In 1943, Dr. Walter Langer was consulted by the US Office of Strategic Services (the precursor to the contemporary CIA). Although his consultation was not undertaken under the traditional umbrella of criminal investigation, his psychological evaluation of Adolf Hitler evaluated and predicted behavioral patterns commonly found in today’s criminal profiles. Dr. Langer predicted that Hitler’s most likely reaction would be suicide if he were to be confronted with defeat, and given Hitler ending scene, the prediction proved insightful.

Given a statistically significant sum of criminal profiling occurrence for centuries, the image of newness the media attributes to Criminal Profiling should be challenged. In fact, by today, the Criminal Profiling field should have had a solid foundation that sets it as a complete scientific field.


Fallacy 2: Criminal Profiles solve crime by themselves

Criminal profiling is best applied as a resource to assist an ongoing criminal investigation, as an alternative when traditional methods have failed to identify the perpetrator. Profiling tools usually come in handy when deduction, as traditionally used by investigators, face an offender with aberrant drives or psychopathology.

To date, the research literature indicates that criminal profiles have been found to be most effective as an adjunct to traditional investigative techniques and not as a stand-alone solution for the resolution of specific crimes. Thus, criminal profiles represent a device by which an investigation may focus its resources and lines of inquiry. 

In this respect, criminal profiles do not, under any circumstance, serve as a substitute for conventional procedures typically undertaken in criminal investigations.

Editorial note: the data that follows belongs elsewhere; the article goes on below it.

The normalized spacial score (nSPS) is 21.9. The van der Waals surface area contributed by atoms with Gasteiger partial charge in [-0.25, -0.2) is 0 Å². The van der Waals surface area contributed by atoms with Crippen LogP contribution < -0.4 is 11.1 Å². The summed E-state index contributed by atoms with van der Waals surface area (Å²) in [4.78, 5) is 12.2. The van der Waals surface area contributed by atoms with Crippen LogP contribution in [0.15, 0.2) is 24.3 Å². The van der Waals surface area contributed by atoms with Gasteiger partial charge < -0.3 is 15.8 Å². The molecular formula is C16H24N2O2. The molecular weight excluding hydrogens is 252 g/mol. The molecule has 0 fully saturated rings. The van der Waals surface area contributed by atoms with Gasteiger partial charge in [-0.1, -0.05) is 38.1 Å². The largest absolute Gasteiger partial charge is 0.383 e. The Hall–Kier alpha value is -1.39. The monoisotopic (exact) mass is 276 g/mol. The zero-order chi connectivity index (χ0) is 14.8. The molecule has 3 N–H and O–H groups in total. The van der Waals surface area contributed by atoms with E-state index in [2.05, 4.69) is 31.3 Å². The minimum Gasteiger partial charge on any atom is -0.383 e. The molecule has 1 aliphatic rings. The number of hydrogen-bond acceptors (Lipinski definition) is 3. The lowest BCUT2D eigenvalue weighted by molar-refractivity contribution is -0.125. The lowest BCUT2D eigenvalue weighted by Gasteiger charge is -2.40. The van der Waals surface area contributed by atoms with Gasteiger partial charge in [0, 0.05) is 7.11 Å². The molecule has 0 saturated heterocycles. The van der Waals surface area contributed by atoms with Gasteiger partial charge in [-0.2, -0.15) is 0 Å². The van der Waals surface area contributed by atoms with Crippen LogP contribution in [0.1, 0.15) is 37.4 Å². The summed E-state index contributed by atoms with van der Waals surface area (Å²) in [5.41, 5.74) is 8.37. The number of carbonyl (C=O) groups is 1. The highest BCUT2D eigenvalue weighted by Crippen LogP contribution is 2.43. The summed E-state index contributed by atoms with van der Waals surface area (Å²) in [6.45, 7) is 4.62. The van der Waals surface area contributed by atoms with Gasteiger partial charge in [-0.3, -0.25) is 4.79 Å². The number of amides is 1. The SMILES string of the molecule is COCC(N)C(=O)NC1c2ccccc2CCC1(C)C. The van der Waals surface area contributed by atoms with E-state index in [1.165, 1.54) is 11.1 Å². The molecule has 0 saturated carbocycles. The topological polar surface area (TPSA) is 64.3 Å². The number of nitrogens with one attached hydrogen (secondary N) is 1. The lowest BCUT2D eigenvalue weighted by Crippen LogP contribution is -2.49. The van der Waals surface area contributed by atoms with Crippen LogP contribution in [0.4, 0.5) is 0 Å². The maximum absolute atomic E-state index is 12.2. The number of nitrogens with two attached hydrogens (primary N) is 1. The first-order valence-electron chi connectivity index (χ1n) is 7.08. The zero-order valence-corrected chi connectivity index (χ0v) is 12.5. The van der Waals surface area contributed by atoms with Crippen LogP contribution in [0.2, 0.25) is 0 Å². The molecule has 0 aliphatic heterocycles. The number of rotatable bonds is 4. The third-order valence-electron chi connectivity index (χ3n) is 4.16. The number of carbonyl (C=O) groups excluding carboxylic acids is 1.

As previously mentioned, defining the objectives of a criminal profile is once again largely dependent on the adopted ideological perspective. Indeed, many of these variations appear to be grounded in attempts to expand the disciplinary boundaries of what constitutes criminal profiling and occasion. Included in these variations are decision-making models on investigation procedures, equivocal death assessments, judicial proceedings, interview suggestions, crisis negotiation tactics etc.

Hence, it should be emphasized that scientific literature does not support claims and portrayals of the media regarding the ability of criminal profiling to solve crime in solitude. Instead, criminal profiling is best viewed as a resource that can be used to assist a criminal investigation when conventional methods employed have stalled or even failed to identify the perpetrator. Even in this avenue, criminal profiling should not be taken as “best saved for last” as statistics have proven its effectiveness to mostly be otherwise.


Fallacy 3: Anecdotal evidence is enough to set Criminal Profiling as an Accurate Framework